Trewman's Exeter Flying Post - April 7th 1796.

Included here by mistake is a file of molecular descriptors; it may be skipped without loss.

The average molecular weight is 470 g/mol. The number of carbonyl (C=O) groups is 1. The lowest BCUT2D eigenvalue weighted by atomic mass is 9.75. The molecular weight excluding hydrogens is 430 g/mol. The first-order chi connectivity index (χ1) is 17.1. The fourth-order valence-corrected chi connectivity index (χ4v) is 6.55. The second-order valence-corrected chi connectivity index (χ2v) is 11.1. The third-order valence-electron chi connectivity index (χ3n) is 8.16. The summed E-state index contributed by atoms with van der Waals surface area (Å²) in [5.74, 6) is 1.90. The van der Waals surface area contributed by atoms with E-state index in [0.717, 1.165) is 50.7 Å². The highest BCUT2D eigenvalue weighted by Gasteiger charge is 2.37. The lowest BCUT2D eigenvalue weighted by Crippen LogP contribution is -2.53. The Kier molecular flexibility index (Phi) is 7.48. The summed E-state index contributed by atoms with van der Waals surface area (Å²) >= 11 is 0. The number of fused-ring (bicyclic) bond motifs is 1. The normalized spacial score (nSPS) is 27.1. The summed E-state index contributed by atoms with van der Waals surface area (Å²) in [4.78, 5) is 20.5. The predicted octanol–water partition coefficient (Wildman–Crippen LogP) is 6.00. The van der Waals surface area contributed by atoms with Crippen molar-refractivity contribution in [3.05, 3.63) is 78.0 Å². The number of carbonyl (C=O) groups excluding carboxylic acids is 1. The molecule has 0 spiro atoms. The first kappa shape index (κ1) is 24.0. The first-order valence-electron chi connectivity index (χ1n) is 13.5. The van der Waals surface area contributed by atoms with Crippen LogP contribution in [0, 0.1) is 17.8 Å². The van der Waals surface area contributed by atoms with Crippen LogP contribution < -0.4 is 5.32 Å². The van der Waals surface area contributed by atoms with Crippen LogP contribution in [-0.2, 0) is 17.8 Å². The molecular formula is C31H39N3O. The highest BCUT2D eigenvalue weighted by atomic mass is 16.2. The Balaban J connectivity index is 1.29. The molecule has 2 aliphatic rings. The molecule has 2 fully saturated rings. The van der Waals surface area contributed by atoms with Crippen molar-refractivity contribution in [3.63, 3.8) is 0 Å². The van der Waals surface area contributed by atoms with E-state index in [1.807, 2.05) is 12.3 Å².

"Friday last Thomas Wilton, alias Mountain, was executed at the Drop over the Lodge of the new County Gaol, pursuant to his sentence for robbing the house of Norman MacCaslin, at Plymouth Dock, of 3 pair silver shoe buckles, one pair silver knee buckles, and sundry other artcles... SInce his confinement he has several times attempted to break prison, and (after his condemnation) he made a hole through a brick-and-half partition, large enough for him to pass into the Chapel gallery, from which he astonishingly ascended into another ten feet above, with fetters weighing nearly 50lb, and so formed as not to permit one foot to step six inches before the other. Here he broke through a plaster partition, and thus got over the general brick ceiling of all the cells, and immediately under the roof of the whole building, where he was overheard and soon secured. Searching him, a hooked nail and a bit of tin plate where found. This bit of plate he had wetted to a very keen edge as a knife to cut up the floor canvas cover of his straw-bed into long strips. These he had twisted and strongly tied together, so as to form a very stout rope, nearly forty feet long, whereby he intended to have made his descent from the roof into the surroounding yard. He was afterwards confined in a room on the ground floor so chained he could reach no wall, and a guard constantly with him. Since which his conduct has been a mixture of rage and dissappointment, very unbecoming his unhappy situation. He was brought on the platform about twelve o'clock, where he spent some time in addressing the crowd; after which he twice called out aloud, "God Save the King," threw aside his book, and was launched into eternity."